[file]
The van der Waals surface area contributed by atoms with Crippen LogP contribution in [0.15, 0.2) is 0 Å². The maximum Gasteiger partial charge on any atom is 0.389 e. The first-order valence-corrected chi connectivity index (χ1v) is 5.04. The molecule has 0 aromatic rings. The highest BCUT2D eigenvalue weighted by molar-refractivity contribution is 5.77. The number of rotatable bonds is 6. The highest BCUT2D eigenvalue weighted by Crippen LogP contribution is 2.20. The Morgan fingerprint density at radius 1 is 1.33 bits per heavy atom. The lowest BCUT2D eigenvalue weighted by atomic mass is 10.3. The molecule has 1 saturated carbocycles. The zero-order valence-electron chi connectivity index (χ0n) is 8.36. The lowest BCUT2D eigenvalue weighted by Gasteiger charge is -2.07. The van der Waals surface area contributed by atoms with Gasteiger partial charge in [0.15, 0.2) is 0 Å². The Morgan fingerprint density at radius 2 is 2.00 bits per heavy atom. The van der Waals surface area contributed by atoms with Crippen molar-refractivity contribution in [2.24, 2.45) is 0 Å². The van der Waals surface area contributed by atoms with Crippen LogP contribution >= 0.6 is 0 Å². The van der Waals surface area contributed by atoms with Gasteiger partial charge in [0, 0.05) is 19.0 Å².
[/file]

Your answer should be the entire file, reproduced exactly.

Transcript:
The van der Waals surface area contributed by atoms with Crippen LogP contribution in [0.15, 0.2) is 0 Å². The maximum Gasteiger partial charge on any atom is 0.389 e. The first-order valence-corrected chi connectivity index (χ1v) is 5.04. The molecule has 0 aromatic rings. The highest BCUT2D eigenvalue weighted by molar-refractivity contribution is 5.77. The number of rotatable bonds is 6. The highest BCUT2D eigenvalue weighted by Crippen LogP contribution is 2.20. The Morgan fingerprint density at radius 1 is 1.33 bits per heavy atom. The lowest BCUT2D eigenvalue weighted by atomic mass is 10.3. The molecule has 1 saturated carbocycles. The zero-order valence-electron chi connectivity index (χ0n) is 8.36. The lowest BCUT2D eigenvalue weighted by Gasteiger charge is -2.07. The van der Waals surface area contributed by atoms with Gasteiger partial charge in [0.15, 0.2) is 0 Å². The Morgan fingerprint density at radius 2 is 2.00 bits per heavy atom. The van der Waals surface area contributed by atoms with Crippen molar-refractivity contribution in [2.24, 2.45) is 0 Å². The van der Waals surface area contributed by atoms with Crippen LogP contribution >= 0.6 is 0 Å². The van der Waals surface area contributed by atoms with Gasteiger partial charge in [0, 0.05) is 19.0 Å².